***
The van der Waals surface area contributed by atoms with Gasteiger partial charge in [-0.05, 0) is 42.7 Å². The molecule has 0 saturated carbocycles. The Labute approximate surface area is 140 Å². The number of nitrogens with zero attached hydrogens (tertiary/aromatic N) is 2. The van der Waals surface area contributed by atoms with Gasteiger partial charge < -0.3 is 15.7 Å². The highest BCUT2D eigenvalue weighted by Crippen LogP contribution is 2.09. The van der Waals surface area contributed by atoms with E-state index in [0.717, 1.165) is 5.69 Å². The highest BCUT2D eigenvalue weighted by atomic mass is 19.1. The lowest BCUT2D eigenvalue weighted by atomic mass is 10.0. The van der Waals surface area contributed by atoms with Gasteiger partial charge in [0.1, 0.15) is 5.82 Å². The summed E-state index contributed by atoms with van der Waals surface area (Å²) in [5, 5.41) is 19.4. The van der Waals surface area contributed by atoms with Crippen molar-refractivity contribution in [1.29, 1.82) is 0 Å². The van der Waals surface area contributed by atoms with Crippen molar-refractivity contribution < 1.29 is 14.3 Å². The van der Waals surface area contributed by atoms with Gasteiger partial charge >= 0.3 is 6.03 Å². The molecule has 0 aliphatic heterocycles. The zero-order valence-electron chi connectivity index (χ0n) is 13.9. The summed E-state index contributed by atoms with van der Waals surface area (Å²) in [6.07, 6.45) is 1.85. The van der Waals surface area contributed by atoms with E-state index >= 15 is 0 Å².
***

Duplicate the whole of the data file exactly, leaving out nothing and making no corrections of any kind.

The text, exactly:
The van der Waals surface area contributed by atoms with Gasteiger partial charge in [-0.05, 0) is 42.7 Å². The molecule has 0 saturated carbocycles. The Labute approximate surface area is 140 Å². The number of nitrogens with zero attached hydrogens (tertiary/aromatic N) is 2. The van der Waals surface area contributed by atoms with Gasteiger partial charge < -0.3 is 15.7 Å². The highest BCUT2D eigenvalue weighted by Crippen LogP contribution is 2.09. The van der Waals surface area contributed by atoms with E-state index in [0.717, 1.165) is 5.69 Å². The highest BCUT2D eigenvalue weighted by atomic mass is 19.1. The lowest BCUT2D eigenvalue weighted by atomic mass is 10.0. The van der Waals surface area contributed by atoms with Gasteiger partial charge in [0.1, 0.15) is 5.82 Å². The summed E-state index contributed by atoms with van der Waals surface area (Å²) in [5, 5.41) is 19.4. The van der Waals surface area contributed by atoms with Crippen molar-refractivity contribution in [1.29, 1.82) is 0 Å². The van der Waals surface area contributed by atoms with Crippen molar-refractivity contribution < 1.29 is 14.3 Å². The van der Waals surface area contributed by atoms with Gasteiger partial charge >= 0.3 is 6.03 Å². The molecule has 0 aliphatic heterocycles. The zero-order valence-electron chi connectivity index (χ0n) is 13.9. The summed E-state index contributed by atoms with van der Waals surface area (Å²) in [6.07, 6.45) is 1.85. The van der Waals surface area contributed by atoms with E-state index >= 15 is 0 Å².